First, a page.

Here’s the run-down.

instr 10 is instantiated in the score.  instr 10 is responsible for the attack-decay-sustain portion of the envelope.  The envelope stream is sent over a k-rate zak channel, chosen by user defined opcode ZakEnvAssign.  instr 10 schedules two score events.  The first is an instr 20 event, which begins at time p3, coinciding with the moment instr 10 finishes.  This is the release portion of the envelope.  The second schedule instantly instantiates instr 30.  The duration is calculated by summing instr 10′s p3 duration with the release time.  instr 30 is the sound engine module and sends resulting audio to the Main Mixer, instr 200.

Although this instrument is split into three, the composer only needs to worry about enacting it in the score with instr 10.  The rest is automated.

I’m utilizing one extra p-field in the score for demonstrating a varietal of release times.  The nice thing about this designs handling of the release, that even if the original p3 duration of instr 10 is shorter than the time it takes to finish the attack and/or decay portion of the envelope, the release will still function properly, without clicks or pops, by using the final value of instr 10′s envelope before entering the release stage.  *breath*

Another technique I’m exploring is using the opcode opcode to automate the distribution of zak channels.  For every instance of instr 10, my user defined opcode ZakEnvAssign designates a k-rate zak channel.  The mechanism used to choose the channel is a basic rotary switcher.  When ZakEnvAssign is called, the envelope is assigned the zak channel stored in  macro value ZKENVCURRENT.  ZKENVCURRENT is then incremented by one.  If ZKENVCURRENT is greater than ZKENVLAST, it is then set to ZKENVFIRST.  Once again, the macro system has proven to be both a time saver and a wonderful way to manage the zak channels.

And I was hoping this blog entry would be shorter than the last.

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An Experiment in Csound Blogging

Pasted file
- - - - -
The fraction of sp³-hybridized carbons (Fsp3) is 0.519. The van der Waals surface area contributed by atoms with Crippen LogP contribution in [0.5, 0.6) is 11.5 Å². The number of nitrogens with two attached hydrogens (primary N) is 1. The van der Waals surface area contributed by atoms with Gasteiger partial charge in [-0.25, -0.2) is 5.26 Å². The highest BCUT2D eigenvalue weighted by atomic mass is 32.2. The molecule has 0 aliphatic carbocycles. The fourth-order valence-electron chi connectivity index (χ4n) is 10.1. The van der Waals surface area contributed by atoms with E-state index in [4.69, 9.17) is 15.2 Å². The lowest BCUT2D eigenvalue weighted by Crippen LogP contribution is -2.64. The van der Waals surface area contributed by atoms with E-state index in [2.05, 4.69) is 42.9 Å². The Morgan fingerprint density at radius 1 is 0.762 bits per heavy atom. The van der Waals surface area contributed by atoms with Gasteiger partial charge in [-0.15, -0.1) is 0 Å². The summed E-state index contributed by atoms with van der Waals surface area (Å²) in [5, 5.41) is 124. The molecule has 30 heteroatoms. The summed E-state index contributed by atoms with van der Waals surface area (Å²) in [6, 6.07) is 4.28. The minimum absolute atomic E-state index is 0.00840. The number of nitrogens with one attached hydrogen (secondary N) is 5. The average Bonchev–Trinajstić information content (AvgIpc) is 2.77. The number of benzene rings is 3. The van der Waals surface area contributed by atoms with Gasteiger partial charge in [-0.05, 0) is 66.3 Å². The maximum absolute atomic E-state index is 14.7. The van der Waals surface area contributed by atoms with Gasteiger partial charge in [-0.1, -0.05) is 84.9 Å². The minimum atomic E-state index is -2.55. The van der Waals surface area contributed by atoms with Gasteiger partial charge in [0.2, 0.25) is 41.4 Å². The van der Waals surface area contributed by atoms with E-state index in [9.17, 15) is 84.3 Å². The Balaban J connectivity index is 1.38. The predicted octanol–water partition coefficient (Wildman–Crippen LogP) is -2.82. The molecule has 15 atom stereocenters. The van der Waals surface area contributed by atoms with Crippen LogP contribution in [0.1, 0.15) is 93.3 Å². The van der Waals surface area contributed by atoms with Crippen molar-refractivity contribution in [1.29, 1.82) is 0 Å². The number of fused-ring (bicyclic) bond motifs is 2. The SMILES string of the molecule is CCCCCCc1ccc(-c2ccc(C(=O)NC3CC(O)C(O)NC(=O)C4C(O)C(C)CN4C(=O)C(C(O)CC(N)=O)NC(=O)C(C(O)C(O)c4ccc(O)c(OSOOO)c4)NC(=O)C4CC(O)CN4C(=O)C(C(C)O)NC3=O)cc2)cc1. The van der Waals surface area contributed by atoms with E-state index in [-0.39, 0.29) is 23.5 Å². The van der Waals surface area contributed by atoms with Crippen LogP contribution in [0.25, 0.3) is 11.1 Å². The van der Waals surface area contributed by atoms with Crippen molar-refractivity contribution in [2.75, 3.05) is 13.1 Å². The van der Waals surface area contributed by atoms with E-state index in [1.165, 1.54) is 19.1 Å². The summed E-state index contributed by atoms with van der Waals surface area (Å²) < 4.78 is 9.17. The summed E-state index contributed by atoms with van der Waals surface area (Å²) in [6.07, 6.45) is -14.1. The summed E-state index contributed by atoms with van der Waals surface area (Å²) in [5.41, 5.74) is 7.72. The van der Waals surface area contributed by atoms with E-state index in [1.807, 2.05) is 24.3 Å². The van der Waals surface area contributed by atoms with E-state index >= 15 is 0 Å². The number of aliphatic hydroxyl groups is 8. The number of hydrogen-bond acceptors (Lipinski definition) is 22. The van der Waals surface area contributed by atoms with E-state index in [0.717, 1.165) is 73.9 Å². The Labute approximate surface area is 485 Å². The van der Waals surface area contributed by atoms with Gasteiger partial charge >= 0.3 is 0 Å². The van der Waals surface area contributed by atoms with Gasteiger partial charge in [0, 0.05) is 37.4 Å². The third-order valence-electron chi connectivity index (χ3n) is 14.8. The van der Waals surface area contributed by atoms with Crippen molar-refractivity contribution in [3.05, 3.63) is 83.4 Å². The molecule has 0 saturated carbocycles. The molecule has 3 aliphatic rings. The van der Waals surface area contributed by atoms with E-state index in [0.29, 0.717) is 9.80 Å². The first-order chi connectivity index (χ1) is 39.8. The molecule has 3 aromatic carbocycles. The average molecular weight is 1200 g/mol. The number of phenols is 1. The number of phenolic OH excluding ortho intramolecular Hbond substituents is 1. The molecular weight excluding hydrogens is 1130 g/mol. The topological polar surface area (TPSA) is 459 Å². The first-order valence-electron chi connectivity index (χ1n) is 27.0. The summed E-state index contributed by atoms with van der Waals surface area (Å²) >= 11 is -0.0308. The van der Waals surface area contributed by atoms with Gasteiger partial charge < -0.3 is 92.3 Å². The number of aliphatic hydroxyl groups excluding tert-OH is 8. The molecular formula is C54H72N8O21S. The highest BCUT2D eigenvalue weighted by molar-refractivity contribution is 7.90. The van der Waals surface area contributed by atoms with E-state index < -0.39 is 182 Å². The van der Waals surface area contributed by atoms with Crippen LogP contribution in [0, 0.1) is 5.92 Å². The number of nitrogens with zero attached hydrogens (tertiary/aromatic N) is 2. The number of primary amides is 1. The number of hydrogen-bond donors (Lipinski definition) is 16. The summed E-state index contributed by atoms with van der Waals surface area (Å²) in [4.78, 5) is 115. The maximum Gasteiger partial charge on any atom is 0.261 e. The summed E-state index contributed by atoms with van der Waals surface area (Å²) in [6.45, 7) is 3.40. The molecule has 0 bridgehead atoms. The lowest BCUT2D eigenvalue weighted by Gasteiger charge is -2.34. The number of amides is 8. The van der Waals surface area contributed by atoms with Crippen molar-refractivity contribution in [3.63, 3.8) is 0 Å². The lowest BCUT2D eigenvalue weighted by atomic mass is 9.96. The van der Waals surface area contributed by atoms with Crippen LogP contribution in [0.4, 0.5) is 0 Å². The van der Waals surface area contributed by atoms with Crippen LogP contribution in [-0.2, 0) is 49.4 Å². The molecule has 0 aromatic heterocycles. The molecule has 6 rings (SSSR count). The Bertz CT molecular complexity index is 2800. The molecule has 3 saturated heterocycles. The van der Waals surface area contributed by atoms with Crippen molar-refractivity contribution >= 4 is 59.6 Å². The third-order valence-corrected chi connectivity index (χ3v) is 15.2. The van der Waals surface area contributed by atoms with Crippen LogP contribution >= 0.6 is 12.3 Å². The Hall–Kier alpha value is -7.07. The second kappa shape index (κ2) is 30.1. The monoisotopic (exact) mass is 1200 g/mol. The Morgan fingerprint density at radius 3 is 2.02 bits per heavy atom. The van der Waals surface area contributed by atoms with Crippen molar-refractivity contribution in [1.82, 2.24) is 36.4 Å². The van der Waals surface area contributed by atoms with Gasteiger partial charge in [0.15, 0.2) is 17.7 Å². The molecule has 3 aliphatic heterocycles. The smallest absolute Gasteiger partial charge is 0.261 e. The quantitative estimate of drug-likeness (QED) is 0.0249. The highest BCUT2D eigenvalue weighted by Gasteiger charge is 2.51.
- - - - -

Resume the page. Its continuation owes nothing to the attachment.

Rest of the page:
download: thumbuki20061222.csd

Welcome to my first blog entry that is simulcast both at thumbuki.com and within a Csound file. This is a personal blogging experiment. Often times, I’ll finish a Csound file that isn’t a composition, nor a bank of instruments, but more like a personal exercise or proof-of-concept. I never distribute these files because, as is, they aren’t really helpful to anybody. Perhaps by embedding a blog entry, these files will be placed into proper context, and allow them to be useful for others in the community.

I took an extensive break from Csound. By extensive, I mean years. I have recently returned to my computer music roots, with a fresh mind and new-found enthusiasm. I wouldn’t say I’ve forgotten much while on hiatus. In fact, I’m finding it’s much like riding a bike. However, I’m still without practice, and am in need of some serious honing.

Despite being something I’ve always wanted to do, I’ve never gotten around to synthesizing drums. I figured this was as good a time as any to tackle this subject. I found two places on the net that were uber-helpful. The first being Hans Mikelson’s Csound magazine articles (article 2). The second being Sound on Sound: Synth Secrets. Between these two sources, I ended up with the four electronic percussive instruments.

The other thing I wanted to do was to take a new approach to tackling Csound instruments. Traditionally, I’ve had my individual instruments write directly to the audio stream. However, I’ve been aware of the advantages of using the zak opcodes for mixing for years now.

In this file, I use two mixers. The first is a drum mixer. The four drums instruments produce mono-streams. These streams are sent to the drum mixer, via zak, where their relative amplitudes are set, placed into a stereo field, and sent to two zak audio busses. The second mixer reads the corresponding left and right zak channels, amplifies them, and sends the audio to the dac or file.

I experimented with two more zak-related techniques. The first is using a dedicated lfo instrument that writes to a zak k-rate channel. In this example, I implemented four synced LFOs, each featuring a different waveform. Including a sine, triangle, saw-down and square wave. Each waveform is assigned a unique k-rate zak bus. I’m using only one of the LFO channels, to modulate the frequency of a highpass filter in the reverb instrument 110. Note to self: learn to design better spatial processors.

The second zak technique I explored was implementing a gate. Every time an “Electro Bell” event occurs, the schedule opcode is used to instantiate an instr 90 event. instr 90 is basically an attack-sustain-decay envelope with razor thin sides. The gated delay processor, instr 120, responds to the gate by briefly capturing a segment of the drums, processing this audio chunk with filters and delay lines, and mixing the resulting effects back into the stereo zak channels.

The one last thing I played with was the macro system. Macros are a great thing. They dramatically reduced the difficulty of managing and adding zak channels. The one thing I’m disappointed about them is that macros defined in the orchestra aren’t recognized in the score and vice-versa. Perhaps there is a Csound way that I’m just not aware of. If not, no big deal, as I still have Perl to fall back onto.

I guess that’s it for now.